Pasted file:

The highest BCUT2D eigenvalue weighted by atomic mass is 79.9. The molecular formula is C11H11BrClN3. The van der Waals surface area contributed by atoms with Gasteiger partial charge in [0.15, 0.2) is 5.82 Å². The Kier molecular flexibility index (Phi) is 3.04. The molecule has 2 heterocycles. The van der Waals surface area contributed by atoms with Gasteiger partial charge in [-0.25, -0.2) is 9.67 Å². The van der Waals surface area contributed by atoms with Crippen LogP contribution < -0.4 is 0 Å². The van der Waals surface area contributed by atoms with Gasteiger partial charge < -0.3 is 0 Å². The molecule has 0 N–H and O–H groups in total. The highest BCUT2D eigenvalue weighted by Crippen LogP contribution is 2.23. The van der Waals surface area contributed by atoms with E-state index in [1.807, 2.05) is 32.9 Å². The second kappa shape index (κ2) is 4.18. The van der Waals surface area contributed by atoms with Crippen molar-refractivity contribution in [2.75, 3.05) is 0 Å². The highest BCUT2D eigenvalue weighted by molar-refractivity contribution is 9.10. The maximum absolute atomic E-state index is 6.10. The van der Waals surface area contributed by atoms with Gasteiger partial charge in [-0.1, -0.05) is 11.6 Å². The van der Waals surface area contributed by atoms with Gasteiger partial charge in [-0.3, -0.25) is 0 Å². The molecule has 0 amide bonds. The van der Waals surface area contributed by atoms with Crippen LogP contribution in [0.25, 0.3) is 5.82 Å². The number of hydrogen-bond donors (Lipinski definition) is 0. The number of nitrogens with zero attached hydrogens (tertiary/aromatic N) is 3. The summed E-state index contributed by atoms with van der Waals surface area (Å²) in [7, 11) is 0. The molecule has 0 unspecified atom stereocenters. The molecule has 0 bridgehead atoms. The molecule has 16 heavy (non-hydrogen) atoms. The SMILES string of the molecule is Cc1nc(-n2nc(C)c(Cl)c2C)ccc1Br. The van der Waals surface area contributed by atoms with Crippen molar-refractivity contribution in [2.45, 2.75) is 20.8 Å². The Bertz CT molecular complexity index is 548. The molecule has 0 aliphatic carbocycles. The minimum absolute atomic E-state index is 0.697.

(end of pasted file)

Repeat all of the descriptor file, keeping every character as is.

The highest BCUT2D eigenvalue weighted by atomic mass is 79.9. The molecular formula is C11H11BrClN3. The van der Waals surface area contributed by atoms with Gasteiger partial charge in [0.15, 0.2) is 5.82 Å². The Kier molecular flexibility index (Phi) is 3.04. The molecule has 2 heterocycles. The van der Waals surface area contributed by atoms with Gasteiger partial charge in [-0.25, -0.2) is 9.67 Å². The van der Waals surface area contributed by atoms with Crippen LogP contribution < -0.4 is 0 Å². The van der Waals surface area contributed by atoms with Gasteiger partial charge < -0.3 is 0 Å². The molecule has 0 N–H and O–H groups in total. The highest BCUT2D eigenvalue weighted by Crippen LogP contribution is 2.23. The van der Waals surface area contributed by atoms with E-state index in [1.807, 2.05) is 32.9 Å². The second kappa shape index (κ2) is 4.18. The van der Waals surface area contributed by atoms with Crippen molar-refractivity contribution in [2.75, 3.05) is 0 Å². The highest BCUT2D eigenvalue weighted by molar-refractivity contribution is 9.10. The maximum absolute atomic E-state index is 6.10. The van der Waals surface area contributed by atoms with Gasteiger partial charge in [-0.1, -0.05) is 11.6 Å². The van der Waals surface area contributed by atoms with Gasteiger partial charge in [-0.3, -0.25) is 0 Å². The molecule has 0 amide bonds. The van der Waals surface area contributed by atoms with Crippen LogP contribution in [0.25, 0.3) is 5.82 Å². The number of hydrogen-bond donors (Lipinski definition) is 0. The number of nitrogens with zero attached hydrogens (tertiary/aromatic N) is 3. The summed E-state index contributed by atoms with van der Waals surface area (Å²) in [7, 11) is 0. The molecule has 0 unspecified atom stereocenters. The molecule has 0 bridgehead atoms. The molecule has 16 heavy (non-hydrogen) atoms. The SMILES string of the molecule is Cc1nc(-n2nc(C)c(Cl)c2C)ccc1Br. The van der Waals surface area contributed by atoms with Crippen molar-refractivity contribution in [2.45, 2.75) is 20.8 Å². The Bertz CT molecular complexity index is 548. The molecule has 0 aliphatic carbocycles. The minimum absolute atomic E-state index is 0.697.